50,000 Words in Different Editors

A quick primer to my 50k project: it’s a personal writing workshop dedicating a handful of short stories throughout the year to experimentation, check out this post. This year I’m dedicating those short stories to different word processors and text editors. The canvas you write on is the most important decision. It is also a pointless one. Endlessly chasing the perfect text editor is a hedonistic treadmill. So this separates experimentation to projects that can die peacefully. Rather than moving my entire workflow to something that I intend to publish.

I use Obsidian, which is hard to beat. However, Emacs, vim, and various other plain text editors are very tempting. These editors can last forever, being open source and a dedicated user base willing to keep them alive. Obviously, proprietary is known for sticking around, but it’s also known for ruining itself. I’ll try them out to make sure I’m not missing something better”.

Ground Rules

I have some must haves for any given software:

  1. Zero Distractions
  2. It does one thing well, writing fast.

Distractions mean a lot to me. I don’t want to feel like I’m fighting my text editor to get something done. I’m fine with learning new workflows! But there’s a fine line. Needless features are just as distracting as features I don’t use. This double backs to the life os” software like Notion, Evernote, Roam, and even Obsidian. I don’t need a second brain or life os”. I need to write. I also need that writing to be somewhat organized.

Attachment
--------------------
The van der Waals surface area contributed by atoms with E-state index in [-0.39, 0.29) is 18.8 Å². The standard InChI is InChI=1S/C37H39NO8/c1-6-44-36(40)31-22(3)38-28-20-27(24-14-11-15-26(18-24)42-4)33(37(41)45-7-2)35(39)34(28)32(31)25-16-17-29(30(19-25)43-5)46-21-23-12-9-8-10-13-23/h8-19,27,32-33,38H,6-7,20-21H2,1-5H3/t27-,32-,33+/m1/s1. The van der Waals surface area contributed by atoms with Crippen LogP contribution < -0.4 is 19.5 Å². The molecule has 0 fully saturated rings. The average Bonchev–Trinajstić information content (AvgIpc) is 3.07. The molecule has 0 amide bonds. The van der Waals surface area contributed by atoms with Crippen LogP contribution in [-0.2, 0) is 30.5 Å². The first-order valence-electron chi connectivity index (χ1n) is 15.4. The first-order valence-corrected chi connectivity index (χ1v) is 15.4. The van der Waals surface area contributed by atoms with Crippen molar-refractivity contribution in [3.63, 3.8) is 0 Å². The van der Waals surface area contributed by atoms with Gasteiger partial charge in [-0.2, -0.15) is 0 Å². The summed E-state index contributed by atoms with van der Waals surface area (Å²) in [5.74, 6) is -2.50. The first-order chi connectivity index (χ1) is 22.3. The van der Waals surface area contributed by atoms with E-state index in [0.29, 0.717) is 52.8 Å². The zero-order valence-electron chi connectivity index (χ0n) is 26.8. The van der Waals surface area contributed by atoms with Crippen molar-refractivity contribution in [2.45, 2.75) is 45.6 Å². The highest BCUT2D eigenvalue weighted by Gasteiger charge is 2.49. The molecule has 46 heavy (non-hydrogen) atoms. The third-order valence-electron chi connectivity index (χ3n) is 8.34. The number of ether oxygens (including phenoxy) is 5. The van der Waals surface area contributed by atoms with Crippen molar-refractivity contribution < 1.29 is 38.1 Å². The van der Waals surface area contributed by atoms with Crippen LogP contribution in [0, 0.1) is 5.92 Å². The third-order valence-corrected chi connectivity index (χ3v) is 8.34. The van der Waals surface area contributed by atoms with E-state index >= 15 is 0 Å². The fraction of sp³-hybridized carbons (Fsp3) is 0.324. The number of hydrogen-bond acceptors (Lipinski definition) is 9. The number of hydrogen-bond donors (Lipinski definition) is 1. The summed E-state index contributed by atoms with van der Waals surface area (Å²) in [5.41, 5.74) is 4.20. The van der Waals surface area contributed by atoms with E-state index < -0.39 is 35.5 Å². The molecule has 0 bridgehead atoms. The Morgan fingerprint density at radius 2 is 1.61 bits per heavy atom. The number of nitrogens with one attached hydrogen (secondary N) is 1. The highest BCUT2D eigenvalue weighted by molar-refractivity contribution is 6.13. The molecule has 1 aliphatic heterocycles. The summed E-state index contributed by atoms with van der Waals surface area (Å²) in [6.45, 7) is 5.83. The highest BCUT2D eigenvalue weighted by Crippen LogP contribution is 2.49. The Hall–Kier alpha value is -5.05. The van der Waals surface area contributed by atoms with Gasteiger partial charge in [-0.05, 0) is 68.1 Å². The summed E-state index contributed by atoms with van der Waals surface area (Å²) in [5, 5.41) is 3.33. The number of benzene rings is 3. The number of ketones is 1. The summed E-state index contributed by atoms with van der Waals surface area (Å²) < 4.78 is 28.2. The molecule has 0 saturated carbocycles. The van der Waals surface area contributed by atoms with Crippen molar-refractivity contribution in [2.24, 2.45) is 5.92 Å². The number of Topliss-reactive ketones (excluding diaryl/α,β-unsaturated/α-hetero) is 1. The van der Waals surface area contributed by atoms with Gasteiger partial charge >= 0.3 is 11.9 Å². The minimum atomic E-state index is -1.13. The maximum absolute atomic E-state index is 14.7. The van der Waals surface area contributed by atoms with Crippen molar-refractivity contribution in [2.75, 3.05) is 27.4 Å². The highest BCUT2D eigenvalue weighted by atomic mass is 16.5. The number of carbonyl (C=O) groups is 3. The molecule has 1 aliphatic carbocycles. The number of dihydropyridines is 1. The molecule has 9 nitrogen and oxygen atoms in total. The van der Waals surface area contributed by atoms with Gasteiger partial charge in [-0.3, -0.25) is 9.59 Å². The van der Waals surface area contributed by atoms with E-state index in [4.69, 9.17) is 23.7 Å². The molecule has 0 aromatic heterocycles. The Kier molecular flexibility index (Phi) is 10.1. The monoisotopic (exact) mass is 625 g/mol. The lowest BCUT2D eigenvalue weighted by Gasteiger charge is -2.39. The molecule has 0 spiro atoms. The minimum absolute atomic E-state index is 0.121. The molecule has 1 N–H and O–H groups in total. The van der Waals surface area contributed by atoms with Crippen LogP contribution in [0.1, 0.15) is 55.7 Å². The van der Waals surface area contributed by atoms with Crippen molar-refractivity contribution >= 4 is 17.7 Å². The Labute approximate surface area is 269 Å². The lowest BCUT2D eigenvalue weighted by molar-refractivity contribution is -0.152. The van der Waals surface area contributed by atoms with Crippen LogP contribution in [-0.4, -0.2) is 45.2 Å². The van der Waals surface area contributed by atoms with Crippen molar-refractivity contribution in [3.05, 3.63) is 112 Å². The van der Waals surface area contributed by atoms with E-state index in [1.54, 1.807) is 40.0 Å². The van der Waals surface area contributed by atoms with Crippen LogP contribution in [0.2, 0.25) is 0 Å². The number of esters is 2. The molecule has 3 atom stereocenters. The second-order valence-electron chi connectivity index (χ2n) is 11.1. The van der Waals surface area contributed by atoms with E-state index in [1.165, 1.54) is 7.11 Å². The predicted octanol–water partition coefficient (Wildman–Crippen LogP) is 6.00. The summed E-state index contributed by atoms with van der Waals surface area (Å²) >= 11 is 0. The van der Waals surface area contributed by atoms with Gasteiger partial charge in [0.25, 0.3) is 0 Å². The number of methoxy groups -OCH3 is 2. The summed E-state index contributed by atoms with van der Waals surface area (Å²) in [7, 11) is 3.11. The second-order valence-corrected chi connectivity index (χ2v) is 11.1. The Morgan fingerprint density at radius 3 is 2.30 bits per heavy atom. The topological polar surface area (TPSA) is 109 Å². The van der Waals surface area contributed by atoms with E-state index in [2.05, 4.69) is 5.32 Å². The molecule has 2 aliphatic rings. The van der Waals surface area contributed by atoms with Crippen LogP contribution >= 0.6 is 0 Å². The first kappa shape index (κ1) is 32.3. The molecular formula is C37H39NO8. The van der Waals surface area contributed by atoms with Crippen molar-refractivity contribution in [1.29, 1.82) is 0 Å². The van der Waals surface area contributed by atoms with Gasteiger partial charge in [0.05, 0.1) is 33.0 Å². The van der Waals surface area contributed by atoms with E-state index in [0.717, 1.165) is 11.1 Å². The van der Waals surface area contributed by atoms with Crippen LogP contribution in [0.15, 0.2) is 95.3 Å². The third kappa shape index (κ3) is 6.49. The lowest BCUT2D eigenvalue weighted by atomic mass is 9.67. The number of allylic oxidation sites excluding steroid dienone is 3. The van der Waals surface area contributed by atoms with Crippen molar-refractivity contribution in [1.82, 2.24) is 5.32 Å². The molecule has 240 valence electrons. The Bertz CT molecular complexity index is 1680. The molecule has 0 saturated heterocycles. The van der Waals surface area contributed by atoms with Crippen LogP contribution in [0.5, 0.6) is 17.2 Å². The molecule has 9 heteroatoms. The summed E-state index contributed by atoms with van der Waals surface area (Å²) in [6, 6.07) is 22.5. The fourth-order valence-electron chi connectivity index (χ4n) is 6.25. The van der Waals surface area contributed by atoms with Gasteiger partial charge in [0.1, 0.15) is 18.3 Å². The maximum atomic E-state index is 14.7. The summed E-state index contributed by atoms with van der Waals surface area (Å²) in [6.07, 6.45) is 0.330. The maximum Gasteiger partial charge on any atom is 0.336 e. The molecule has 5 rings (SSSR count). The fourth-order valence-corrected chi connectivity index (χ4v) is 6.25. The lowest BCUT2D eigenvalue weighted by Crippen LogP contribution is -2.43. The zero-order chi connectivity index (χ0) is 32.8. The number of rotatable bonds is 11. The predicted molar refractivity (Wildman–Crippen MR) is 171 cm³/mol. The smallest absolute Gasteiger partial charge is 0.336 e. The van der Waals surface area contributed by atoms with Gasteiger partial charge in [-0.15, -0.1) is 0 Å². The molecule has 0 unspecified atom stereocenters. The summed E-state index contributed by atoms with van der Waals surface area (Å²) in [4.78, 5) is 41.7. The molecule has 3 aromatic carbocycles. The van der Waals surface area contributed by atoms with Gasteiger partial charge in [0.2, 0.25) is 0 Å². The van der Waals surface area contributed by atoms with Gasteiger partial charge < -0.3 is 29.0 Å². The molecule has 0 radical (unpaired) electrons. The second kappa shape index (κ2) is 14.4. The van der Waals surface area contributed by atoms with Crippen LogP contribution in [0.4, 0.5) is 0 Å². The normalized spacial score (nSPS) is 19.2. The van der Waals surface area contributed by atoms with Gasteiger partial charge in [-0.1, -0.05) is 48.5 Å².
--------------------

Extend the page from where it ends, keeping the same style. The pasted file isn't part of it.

I’m subscribing to the Unix philosophy of software doing one job well. Just don’t tell Stallman I’m using proprietary software. Many options claim that you can write in them, but that doesn’t mean you should. Editing software like ProWritingAid or world building software like World Anvil. You can write in any text editing software, doesn’t mean you should.

Some caveats

Notable contenders I’m looking at using:

  1. Emacs org mode (doom Emacs).
  2. Vim (Neovim).
  3. Scrivener.
  4. Microsoft Word.
  5. One big txt file.”
  6. Good ol’ pen and paper.
  7. WordStar 4.0 (if it’s good enough for George it’s good enough for me).

There’s some other maybes” like Notion or using a typewriter. I’ve used Notion in the past and hated it. I’m not sure if I’m ready for the commitment of a typewriter. If you have a suggestion that meets the criteria above, I’ll consider it. reach out to me on mastodon: @wayneloche@dice.camp

Bonus meme: Final Draft or Fade In

I’m returning to my screenwriting roots! Yes, I could obviously use any of the other mentioned software for a screenplay. However, see my Unix philosophy bit earlier. If I want to write a screenplay, I want to use the proper software. Although, between you and me, Scrivener is great for screenwriting.

Some final notes.

This is a living document, so check out any updates on my now page if you care. It’s just that if you’re a weirdo that might care about text editors, you’re a weirdo that might use RSS,and you’ll miss updates. I may add other software, I may just ignore some. Either way, this is a living document, I’ll be updating it as time goes on.

And finally, don’t over think what word processor you use. Switching workflows or maintaining new systems often becomes the work rather than getting work done.

Posted on February 6, 2024

Previous post 50,000 Labours or Why you should write 50,000 words worth of short stories. This is not for those who want to write. It is for those who want to have written. Why do people want to write a book when they have free time?